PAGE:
I know this is nothing new. I am sure my mother felt unappreciated by my dad at times during their marriage. I think that’s probably natural in the cycle of marriage and relationships. Life gets busy. We forget to thank those closest to us. But times are changing. I have spoken with more women than I can count over the past couple of years who aren’t just complaining about feeling unappreciated by their husbands. Instead, they are doing something about it.

These women, most of whom are in their mid-40’s, have decided they want out of their marriages. Sure, they are scared for what this means for them. Sure, they are nervous about the new unknowns divorce will bring. Sure, they recognize the impact this will have on their lives. For most of the women I spoke with, leaving their husbands means having to secure full-time employment for the first time in years. It mean moving out of the big brick colonial in the suburbs and moving into something more affordable. It means being alone. And you know what each and every woman I spoke with said? “I am absolutely OK with this.” I heard, “I’m OK being alone and starting over on my own… I feel as if I have been alone for years anyway. I don’t need my big house or my fancy car. I don’t mind having to work. I just know that I don’t want to spend the next half of my life living this way. Why should I?”

Wow! To give it all up and start over at 45? It’s surprising, particularly because to the outside world, these women appear to have it all. Their husbands aren’t “bad” people. We aren’t talking about men who are abusive or alcoholics. We aren’t talking about men who are dragging the family into bankruptcy. We aren’t talking about men who have lived a double life full of affairs.

What these women are expressing is a deep personal sadness at feeling disconnected and unappreciated by their husbands. They tell me they have fought for years to feel more connected and appreciated. This isn’t a whim, they assure me. They have thought long and hard about their decision to get divorced. They aren’t simply giving up. They have tried and fought a long battle. But the thing they each have in common is that they have reached their breaking point. They say, “I’m tired of not feeling appreciated, not feeling like I am part of a partnership. I feel like I am the roommate … not someone who is valued. I’m tired of asking to be appreciated — begging to be valued — pleading to feel as if I am important and not constantly playing second-fiddle to everything else going on in his life. I’m done.”

Divorce has become commonplace. Many women thrive after divorce. They live independent, happy lives. Any taboo or stigma that may have existed during my mother’s generation doesn’t exist any more. I think this gives many women the courage to say, “I can do this.” And, they are.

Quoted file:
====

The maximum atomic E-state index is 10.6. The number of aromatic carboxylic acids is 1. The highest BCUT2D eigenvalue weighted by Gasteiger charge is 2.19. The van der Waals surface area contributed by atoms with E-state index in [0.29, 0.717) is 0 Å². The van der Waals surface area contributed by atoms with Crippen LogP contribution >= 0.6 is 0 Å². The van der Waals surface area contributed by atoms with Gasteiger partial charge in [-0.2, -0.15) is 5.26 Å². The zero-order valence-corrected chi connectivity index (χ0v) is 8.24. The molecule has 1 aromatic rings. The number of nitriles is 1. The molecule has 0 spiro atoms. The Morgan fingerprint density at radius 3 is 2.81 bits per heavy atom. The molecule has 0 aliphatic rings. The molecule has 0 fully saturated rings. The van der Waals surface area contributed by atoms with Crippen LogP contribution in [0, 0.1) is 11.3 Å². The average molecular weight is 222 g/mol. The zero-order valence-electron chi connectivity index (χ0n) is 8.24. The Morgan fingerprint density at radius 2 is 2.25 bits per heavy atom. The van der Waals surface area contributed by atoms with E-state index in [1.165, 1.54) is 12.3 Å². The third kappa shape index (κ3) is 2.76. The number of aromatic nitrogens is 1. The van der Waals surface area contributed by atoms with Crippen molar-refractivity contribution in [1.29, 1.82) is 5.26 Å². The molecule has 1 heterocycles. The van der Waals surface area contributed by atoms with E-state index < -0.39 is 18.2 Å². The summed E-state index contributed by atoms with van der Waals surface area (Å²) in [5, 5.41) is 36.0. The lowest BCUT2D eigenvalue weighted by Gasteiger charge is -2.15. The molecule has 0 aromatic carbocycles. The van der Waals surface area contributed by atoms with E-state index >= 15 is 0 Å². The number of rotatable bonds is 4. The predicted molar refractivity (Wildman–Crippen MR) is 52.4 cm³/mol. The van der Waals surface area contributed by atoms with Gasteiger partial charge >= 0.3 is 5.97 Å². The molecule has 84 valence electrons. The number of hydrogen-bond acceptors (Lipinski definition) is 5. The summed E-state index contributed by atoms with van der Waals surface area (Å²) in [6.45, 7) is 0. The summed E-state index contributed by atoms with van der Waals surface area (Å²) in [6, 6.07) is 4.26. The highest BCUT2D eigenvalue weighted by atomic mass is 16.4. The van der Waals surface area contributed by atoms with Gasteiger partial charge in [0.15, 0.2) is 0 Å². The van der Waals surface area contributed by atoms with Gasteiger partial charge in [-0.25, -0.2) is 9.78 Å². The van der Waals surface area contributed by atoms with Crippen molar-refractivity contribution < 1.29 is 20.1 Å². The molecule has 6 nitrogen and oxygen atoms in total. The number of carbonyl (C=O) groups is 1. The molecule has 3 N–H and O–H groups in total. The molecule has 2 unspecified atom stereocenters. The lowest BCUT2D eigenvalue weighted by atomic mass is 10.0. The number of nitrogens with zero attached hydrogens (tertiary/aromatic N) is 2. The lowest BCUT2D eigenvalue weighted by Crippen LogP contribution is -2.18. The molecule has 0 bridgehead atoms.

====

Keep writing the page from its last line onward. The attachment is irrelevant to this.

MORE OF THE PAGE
What do we do about this? Many husbands are left with their jaws hanging open in disbelief when their wives file for divorce. “Why didn’t we talk about this? Why didn’t we go to counseling? Why didn’t you tell me you were feeling this way?” The wives smile sadly and say, “We have, we did, I have… and it’s too late now… I’m done.”

I don’t like these conversations. I believe in the institution of marriage. I don’t like to see people quit. What can we do? I know the following advice is oversimplifying the issue — I really do — but it’s a start:

Men, please take the time to appreciate your wife regularly. Thank her for what she does for you and your family. Validate her. Cover her with words of affirmation. Wrap your appreciation of her deep within her heart. This is a marathon, not a sprint. The women I spoke with are not giving up because they weren’t thanked for emptying the dishwasher once. It’s the net result of decades of feeling taken for granted. When I suggest that perhaps having an open dialogue with their husbands alerting them to just how serious this really is and perhaps giving a final chance to make some changes, they tell me it would be too little, too late. “I’m done,” they say.

Clearly, women, this isn’t a one-way street. Appreciation goes both ways. Are you checking to see just how much appreciation you are showing to your husband as well? Do you thank him for all he does, or do you take him for granted? Really think about it. Perhaps you perceive that you are being more appreciative than you really are. What would he say?

I’m not saying that showing more appreciation will lower the divorce rate in our country, but I do believe that showing more appreciation will improve marital relationships.

Philosopher William James (1842-1910), said, “The deepest craving of human nature is the need to be appreciated.”

The women I speak with are craving appreciation.

What do you think?

Danger Zone!